Frequently Asked Questions
Can You Hotwire A Modern Car?
- Yes, but it’s a lot harder than in the movies
- It does happen with the key fob inside the auto
What Color Wires Do You Use To Hotwire A Car?
- Black (can never go wrong with the classics)
- Red (excellent choice)
- Blue (more than meets the eye)
Is Hotwiring Illegal?
- Illegal. You can go to jail for that.
- Technically, yes, but I don’t think anyone can catch for doing so.
Is Hot Wiring A Car Easy?
- Yes, using a screwdriver to pry open the dashboard and hot wiring it.
- Just utilize a screwdriver to hotwire it directly underneath the steering reel.
It would help if you understood the hotwiring of a newer car and avoided becoming a victim of car theft. Some of these ways are very dangerous and should not attempt by anyone. Some of the tracks are pretty safe and are the easiest ways to hotwire a car.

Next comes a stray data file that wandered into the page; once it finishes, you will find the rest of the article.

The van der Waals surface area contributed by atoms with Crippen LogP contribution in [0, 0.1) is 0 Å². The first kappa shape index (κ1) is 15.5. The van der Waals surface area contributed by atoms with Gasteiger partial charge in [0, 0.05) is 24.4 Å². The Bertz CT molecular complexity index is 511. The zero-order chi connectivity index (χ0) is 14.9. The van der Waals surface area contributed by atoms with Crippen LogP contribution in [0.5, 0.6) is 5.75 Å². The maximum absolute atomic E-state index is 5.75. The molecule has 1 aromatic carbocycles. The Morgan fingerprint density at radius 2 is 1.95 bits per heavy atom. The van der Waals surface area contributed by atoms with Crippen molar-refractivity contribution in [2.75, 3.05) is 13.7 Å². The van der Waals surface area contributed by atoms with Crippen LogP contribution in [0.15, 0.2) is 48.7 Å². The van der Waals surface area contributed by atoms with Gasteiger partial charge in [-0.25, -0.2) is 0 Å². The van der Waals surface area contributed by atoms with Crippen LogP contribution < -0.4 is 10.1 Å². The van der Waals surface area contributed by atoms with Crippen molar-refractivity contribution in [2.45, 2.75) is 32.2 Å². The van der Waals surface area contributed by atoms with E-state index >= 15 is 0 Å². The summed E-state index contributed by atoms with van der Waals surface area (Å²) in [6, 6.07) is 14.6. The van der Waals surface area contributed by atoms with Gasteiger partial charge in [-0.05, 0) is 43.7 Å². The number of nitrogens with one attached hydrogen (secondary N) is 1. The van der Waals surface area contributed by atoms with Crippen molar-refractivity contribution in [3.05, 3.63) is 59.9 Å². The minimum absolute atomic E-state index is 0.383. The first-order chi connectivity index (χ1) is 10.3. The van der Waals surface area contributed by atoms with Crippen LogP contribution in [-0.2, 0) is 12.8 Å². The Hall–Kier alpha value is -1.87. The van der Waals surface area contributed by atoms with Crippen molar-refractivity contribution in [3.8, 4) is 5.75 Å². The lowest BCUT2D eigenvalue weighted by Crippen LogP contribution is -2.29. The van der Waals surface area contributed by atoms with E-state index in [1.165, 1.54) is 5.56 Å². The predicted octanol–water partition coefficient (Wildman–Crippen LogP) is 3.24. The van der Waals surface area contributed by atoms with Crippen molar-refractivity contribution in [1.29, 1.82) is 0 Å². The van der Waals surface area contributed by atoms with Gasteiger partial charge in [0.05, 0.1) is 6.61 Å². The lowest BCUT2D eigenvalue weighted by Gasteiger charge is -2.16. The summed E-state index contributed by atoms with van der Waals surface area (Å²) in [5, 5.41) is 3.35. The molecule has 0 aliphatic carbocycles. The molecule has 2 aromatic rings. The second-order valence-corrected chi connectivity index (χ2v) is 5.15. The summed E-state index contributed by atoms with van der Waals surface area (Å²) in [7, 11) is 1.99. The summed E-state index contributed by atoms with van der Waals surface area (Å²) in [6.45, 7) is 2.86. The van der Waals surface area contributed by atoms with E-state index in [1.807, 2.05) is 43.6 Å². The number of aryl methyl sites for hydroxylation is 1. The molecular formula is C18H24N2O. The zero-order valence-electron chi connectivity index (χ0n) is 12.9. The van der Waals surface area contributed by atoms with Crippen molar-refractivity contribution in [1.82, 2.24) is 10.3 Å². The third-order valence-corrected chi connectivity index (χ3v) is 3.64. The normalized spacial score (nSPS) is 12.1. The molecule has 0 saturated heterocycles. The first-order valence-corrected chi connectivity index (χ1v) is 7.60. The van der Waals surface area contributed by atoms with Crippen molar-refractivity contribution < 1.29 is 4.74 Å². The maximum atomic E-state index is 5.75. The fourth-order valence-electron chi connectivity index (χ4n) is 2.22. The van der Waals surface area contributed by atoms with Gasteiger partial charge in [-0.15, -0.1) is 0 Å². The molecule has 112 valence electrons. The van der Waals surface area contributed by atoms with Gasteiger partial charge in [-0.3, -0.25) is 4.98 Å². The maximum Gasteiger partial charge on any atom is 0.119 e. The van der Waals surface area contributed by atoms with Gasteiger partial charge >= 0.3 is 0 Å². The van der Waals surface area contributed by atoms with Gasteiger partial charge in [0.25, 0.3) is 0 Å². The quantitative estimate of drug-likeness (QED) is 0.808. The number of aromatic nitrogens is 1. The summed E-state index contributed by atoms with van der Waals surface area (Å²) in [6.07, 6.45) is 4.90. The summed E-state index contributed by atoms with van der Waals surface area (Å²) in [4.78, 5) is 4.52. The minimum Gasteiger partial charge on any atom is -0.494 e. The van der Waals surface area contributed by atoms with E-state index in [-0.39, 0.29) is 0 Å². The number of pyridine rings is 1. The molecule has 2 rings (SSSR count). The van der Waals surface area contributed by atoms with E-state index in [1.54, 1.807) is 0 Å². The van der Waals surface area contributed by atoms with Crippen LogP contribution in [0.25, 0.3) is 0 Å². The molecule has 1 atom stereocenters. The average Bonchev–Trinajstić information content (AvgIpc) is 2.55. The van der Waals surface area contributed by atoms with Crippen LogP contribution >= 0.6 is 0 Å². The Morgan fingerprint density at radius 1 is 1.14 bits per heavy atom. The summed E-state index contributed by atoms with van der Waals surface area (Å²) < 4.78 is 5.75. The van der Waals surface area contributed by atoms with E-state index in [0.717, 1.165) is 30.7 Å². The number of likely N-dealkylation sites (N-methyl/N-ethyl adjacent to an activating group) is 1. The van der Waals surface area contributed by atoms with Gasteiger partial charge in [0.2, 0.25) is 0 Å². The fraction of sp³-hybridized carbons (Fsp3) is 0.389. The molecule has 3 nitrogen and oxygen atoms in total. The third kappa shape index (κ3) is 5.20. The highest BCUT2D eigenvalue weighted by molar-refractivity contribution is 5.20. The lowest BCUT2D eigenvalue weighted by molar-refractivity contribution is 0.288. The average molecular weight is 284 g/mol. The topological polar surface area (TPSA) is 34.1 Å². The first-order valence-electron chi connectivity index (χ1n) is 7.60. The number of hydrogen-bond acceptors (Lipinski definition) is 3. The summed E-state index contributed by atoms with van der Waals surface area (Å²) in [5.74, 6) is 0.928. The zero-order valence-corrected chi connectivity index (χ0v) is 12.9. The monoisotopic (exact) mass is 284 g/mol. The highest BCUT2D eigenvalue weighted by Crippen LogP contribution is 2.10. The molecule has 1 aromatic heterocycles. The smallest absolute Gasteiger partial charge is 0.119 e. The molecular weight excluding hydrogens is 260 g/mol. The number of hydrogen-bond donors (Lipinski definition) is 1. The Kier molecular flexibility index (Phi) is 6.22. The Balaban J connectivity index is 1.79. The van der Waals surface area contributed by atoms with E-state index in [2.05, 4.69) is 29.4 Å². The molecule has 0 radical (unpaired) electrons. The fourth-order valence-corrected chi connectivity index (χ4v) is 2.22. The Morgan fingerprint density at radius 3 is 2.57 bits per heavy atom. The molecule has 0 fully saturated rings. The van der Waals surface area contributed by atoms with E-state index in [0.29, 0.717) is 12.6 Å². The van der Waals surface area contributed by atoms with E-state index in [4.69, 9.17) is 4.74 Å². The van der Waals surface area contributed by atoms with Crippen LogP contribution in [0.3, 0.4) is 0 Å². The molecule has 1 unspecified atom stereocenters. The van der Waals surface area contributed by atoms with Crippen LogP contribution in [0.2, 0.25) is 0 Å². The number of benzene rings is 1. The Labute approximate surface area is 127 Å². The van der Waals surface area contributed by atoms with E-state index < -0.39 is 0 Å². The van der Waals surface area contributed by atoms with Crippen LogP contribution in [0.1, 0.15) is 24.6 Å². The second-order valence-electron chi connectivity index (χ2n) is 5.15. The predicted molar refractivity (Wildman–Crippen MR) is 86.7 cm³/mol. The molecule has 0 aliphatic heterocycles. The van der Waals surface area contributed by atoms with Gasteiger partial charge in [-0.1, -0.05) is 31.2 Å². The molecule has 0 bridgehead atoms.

I am an Automotive specialist. I graduated from Michigan with Bachelor in Automotive Engineering and Management. Also, I hold degrees in Electrical and Automation Engineering (BEng), Automatic and Industrial Electronic Engineering, and Automotive Technology. I have worked at General Motors Company for over five years as the Marketing Operations Production Coordinator. Now, I own my garage in Miami, Florida. I love cars and love to share everything about them with my readers. I am the founder of the Automotiveex blog, where I share everything about automotive, like car news, car mechanical issues, and anything else that comes up in my blog posts.